The mistake that a lot of candidates make is that they prioritize immediately according to the seniority of the person, and that's not necessarily the right way to go about it.
The instruction that I've given to the candidate attorney may be something that is only due in three weeks time, and it's really not that important, whereas the instruction that's been given to the candidate attorney by a junior associate is in a huge matter which needs their attention immediately.
And that's the kind of guidance that they would need when they've got multiple tasks. From either the associates or the partners, and they need to ask questions. So there's a lot of agency given to the candidate attorneys in my team, but at the same time, there's a lot of opportunity for them to ask questions if they feel that they don't know what the priorities are, or if they're feeling swamped on the one hand or neglected on the other.
Boipelo Mathodlana: Those are good points there, and I think it leads into my next one. Clearly you're dealing with a lot of people in Teams. CDH is spread out across different regions. We have a diverse cohort of people working in the firm. And this is to any one of you: What is your approach to managing a diverse team and how do you ensure that each member learns to be sensitive to, inclusive of, and even appreciative of the differences of the people in their team?
Njeri Wagacha: Having worked in different jurisdictions, I know how it is to be other in a firm. And I know how it is to feel different. And I think the emphasis for us is on, first of all, making sure that we're looking after the welfare of the people in the team that we're working with. Yeah. So that's not just from a professional perspective, but also asking, inquiring about them themselves as people, because we work with people and that's important.
And then the second thing is on emphasizing on getting the experience of the work. Because at the end of the day, your work will speak for itself and not yourself. People don't see you, necessarily. They see the work that you produce. And so it's important for you to be aware that the work must speak for itself, and the work is the work that the client will appreciate, and will make sure distinguishes us as a firm and you as an individual by you having done that piece of work.
Boipelo Mathodlana: On work, Njeri, my passion lies with developing young talent, and they're often accused of being unable to take on criticism as part of their development. But as a partner, how do you provide feedback and keep each other accountable as a team or as individuals in a team? And what's your approach to supporting their professional development goals?
Njeri Wagacha: There are various ways. And first of all, there isn't a one-size-fits-all for everyone because people take criticism or feedback differently. And so, what I try to focus on is a list of deliverables or things that, by the time that you finish in my team, you could have possibly achieved, so that you are an all-round corporate lawyer. And so from the start, I have a checklist that we work through to make sure that you're getting all of the experiences that you can, in terms of corporate work.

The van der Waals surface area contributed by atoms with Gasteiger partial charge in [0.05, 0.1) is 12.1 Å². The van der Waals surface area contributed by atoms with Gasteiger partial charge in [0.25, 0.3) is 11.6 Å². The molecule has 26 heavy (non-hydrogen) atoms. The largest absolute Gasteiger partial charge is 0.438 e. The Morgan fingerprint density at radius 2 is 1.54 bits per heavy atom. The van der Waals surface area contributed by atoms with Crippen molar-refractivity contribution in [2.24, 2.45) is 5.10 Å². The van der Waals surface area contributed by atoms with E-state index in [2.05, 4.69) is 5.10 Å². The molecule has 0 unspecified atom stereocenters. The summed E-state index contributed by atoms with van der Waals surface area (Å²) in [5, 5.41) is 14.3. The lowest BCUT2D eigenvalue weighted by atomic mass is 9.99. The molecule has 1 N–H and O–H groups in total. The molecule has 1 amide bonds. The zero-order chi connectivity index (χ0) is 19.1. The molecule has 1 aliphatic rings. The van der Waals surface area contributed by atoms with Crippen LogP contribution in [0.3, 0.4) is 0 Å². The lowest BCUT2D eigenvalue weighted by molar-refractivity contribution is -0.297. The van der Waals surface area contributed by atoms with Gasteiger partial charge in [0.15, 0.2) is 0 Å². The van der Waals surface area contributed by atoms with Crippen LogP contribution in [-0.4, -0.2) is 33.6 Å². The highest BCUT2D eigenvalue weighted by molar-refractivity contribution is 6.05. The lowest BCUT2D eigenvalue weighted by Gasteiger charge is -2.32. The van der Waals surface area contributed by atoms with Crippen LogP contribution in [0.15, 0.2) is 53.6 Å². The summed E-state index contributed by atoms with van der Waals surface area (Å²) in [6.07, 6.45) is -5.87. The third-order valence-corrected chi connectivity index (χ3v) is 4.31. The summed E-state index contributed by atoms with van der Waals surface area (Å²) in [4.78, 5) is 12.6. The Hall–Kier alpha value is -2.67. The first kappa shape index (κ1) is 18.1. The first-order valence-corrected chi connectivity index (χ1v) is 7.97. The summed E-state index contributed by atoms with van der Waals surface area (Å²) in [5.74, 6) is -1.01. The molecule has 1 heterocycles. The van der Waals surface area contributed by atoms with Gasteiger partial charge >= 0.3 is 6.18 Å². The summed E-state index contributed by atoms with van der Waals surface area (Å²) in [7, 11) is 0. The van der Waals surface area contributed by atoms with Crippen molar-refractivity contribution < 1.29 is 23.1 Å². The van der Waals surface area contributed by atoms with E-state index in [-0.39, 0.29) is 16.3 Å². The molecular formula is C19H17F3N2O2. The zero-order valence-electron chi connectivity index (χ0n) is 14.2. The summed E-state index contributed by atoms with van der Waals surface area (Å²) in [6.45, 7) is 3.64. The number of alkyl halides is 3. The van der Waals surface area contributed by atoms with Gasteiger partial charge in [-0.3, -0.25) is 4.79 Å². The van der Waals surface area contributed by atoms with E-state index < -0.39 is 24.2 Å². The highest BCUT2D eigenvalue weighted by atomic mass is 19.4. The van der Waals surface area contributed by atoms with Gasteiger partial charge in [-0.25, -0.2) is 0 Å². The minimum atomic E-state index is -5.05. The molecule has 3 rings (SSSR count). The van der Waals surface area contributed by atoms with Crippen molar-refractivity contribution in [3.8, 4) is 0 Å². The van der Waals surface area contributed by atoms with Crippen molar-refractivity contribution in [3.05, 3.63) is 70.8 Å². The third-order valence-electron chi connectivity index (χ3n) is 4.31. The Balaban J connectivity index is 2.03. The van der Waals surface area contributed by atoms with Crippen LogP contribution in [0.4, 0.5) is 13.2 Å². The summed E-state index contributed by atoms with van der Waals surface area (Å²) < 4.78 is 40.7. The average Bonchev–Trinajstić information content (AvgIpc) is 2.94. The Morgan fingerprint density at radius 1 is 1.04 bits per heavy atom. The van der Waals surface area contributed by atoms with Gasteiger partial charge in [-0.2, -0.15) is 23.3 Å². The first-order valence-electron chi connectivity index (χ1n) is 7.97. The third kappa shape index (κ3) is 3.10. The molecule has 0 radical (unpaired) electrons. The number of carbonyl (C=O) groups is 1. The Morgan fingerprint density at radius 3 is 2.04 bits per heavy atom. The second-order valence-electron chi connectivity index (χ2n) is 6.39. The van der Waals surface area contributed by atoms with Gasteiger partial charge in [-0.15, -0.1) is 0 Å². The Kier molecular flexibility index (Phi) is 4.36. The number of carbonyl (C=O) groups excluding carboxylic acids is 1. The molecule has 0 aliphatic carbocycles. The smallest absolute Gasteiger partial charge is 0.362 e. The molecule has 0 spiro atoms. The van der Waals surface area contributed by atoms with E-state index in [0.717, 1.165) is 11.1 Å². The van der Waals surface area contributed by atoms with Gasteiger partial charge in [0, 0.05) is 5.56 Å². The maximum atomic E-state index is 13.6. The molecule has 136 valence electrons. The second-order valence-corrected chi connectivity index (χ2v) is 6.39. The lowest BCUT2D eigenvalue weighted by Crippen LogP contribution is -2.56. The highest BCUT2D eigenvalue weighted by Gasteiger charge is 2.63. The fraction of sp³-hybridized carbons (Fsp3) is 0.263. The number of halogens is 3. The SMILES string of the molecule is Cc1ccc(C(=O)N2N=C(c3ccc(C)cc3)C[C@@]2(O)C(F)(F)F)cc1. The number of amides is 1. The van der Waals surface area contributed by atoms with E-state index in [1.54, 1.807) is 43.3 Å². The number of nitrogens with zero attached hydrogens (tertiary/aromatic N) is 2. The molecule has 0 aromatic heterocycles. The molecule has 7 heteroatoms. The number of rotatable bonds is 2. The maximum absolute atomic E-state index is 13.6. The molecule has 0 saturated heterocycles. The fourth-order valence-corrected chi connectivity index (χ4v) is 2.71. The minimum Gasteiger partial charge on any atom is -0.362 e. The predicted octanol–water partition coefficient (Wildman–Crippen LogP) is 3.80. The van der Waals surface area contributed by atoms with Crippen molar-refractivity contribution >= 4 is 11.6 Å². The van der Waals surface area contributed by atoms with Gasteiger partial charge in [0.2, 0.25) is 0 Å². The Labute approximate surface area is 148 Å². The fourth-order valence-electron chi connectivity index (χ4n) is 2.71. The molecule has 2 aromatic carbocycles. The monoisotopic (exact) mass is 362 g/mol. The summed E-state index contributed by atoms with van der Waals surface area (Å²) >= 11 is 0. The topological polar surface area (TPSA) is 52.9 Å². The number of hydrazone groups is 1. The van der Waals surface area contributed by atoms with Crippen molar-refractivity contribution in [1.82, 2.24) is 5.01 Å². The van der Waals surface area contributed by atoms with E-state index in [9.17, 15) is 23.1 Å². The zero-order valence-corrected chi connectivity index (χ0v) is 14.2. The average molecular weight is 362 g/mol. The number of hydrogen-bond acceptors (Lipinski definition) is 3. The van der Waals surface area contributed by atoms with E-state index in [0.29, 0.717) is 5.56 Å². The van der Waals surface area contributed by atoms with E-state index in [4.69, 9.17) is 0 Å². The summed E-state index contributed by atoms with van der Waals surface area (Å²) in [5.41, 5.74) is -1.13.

And so we have feedback sessions every month. To go through the list and see the different types of work that was done, the matters that were handled, and then whether or not the expectations were met for each of those pieces of work. And having the discussion and an open discussion, make sure that we can catch where there are weaknesses, for example, technical weaknesses, or with whether it's an issue of timing and delivery. And then making sure that we can work on those for the next month so that by the time that you finish in the rotation, you've gotten the necessary experience, but also the feedback to understand where you can improve for your next seat.
Tim Fletcher: Can I just jump in because I've got a comment on both of the previous questions and I think that it's fundamentally important as a leader to understand that;
Your juniors are going to mimic your behavior, and so you cannot be preaching one thing and behaving differently, because whatever you preach will be ignored and whatever you do will be followed.
So if you want your juniors to be in the office, you must be in the office. If you want your juniors to perform on time, you must be on time. If you want people to arrive at meetings at one o'clock when the meeting starts, then you must be there at one o'clock when the meeting starts. It's too often amongst leaders, that they think, "I'm now the leader so I can take liberties." And then they get upset when their juniors follow their example. And that applies exactly the same to the sensitivity, inclusiveness, appreciativeness that you apply to your juniors.
If you are offhand with your juniors, your juniors are going to be offhand with their juniors, and that is going to be the culture of the organisation.